The materials may be introduced into a wind tunnel sorting system in any fashion including but not limited to vertically, horizontally, from a top, from a bottom, from a side, diagonally or the like. As shown in FIG. 3, an introduction element (12) may be located at a top of a wind tunnel and may even be an air lock (27) permitting passage of the materials into a wind tunnel system but in which the system may be kept under pressure. After materials are introduced into the wind tunnel system, the materials may gravitationally descend into a wind tunnel (28) perhaps with a gravitationally driven descent (6) as may be understood in FIG. 3. In embodiments, air locks may be provided at or near the collection of sorted materials perhaps at a bottom of a system.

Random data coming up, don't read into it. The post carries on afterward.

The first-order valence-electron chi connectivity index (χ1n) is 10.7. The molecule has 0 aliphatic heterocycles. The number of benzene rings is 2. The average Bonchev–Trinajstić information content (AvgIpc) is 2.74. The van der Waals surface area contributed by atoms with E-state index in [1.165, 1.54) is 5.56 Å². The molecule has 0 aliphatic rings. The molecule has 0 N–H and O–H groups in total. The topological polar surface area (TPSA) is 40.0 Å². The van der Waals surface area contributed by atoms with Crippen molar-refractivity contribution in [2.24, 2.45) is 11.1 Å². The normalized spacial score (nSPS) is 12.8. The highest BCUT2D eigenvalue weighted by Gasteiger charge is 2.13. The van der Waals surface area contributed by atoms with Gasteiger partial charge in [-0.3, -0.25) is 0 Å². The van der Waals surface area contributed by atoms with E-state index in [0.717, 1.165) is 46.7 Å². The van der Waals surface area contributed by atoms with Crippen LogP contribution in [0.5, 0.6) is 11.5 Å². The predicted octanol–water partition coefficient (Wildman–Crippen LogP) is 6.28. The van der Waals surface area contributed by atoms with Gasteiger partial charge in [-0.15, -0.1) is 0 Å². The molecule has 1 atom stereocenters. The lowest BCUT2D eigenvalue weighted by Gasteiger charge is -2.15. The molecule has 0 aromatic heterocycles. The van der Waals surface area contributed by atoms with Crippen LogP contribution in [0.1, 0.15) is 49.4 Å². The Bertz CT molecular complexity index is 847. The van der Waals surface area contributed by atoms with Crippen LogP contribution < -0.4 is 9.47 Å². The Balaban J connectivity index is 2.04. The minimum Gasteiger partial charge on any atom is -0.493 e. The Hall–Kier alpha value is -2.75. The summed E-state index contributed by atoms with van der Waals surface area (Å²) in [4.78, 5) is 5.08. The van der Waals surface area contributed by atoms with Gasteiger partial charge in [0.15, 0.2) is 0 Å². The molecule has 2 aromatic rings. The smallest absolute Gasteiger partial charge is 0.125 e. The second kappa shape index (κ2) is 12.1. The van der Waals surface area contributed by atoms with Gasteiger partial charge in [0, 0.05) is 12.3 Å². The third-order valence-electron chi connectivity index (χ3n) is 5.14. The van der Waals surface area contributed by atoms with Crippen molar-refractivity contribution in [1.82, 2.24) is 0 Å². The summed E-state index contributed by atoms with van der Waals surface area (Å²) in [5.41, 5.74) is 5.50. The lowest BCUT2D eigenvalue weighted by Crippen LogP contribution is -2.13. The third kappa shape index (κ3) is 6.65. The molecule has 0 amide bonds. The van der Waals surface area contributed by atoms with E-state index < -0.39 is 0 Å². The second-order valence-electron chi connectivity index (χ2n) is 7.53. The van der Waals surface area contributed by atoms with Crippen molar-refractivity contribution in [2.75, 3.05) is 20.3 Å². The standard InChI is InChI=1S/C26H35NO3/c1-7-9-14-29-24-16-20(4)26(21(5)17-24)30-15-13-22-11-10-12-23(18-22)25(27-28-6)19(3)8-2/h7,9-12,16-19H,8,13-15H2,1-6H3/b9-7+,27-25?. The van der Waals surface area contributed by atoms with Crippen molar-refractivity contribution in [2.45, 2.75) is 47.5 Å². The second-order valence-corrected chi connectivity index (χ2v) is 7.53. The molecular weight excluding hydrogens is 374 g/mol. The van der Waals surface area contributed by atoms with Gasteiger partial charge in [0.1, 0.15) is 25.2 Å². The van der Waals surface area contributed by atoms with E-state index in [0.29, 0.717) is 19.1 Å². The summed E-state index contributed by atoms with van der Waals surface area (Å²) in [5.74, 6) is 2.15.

Sorting of automobile shredder residues in a wind tunnel sorting system may provide sorting of heavier materials from lighter materials. For example, the heavier materials may descend substantially vertically (6) into a collection of heavy materials and even a container element (13) thereof. The heavy materials may not be influenced by the air flow. However, lighter materials may be dynamically influenced by an air flow and may be pushed or carried downstream perhaps from an introduction section and may be scattered into a plurality of downstream container elements to provide a plurality or even a series (10) of collections of substantially isotropic quantized materials (9). As shown in FIG. 3, an example of a descent (6) of a material is shown where the heaviest materials may fall in a substantially vertical (35) fashion and lighter materials may be dynamically influenced by an air flow and carried (8) downstream. The materials may be funneled into a collection area. Accordingly, embodiments of the present invention may provide a series of collections of materials perhaps in a series of containers or conveyer belts where the heavier materials (31) may be collected upstream and the lighter materials (32) may be collected downstream. A container (13), which for purposes of illustration may be placed under an air lock as shown in FIG. 3 and may be any kind of containing or even carrying element to allow collections of materials to be contained and perhaps even transported via a conveyer belt, moving carrier, or the like.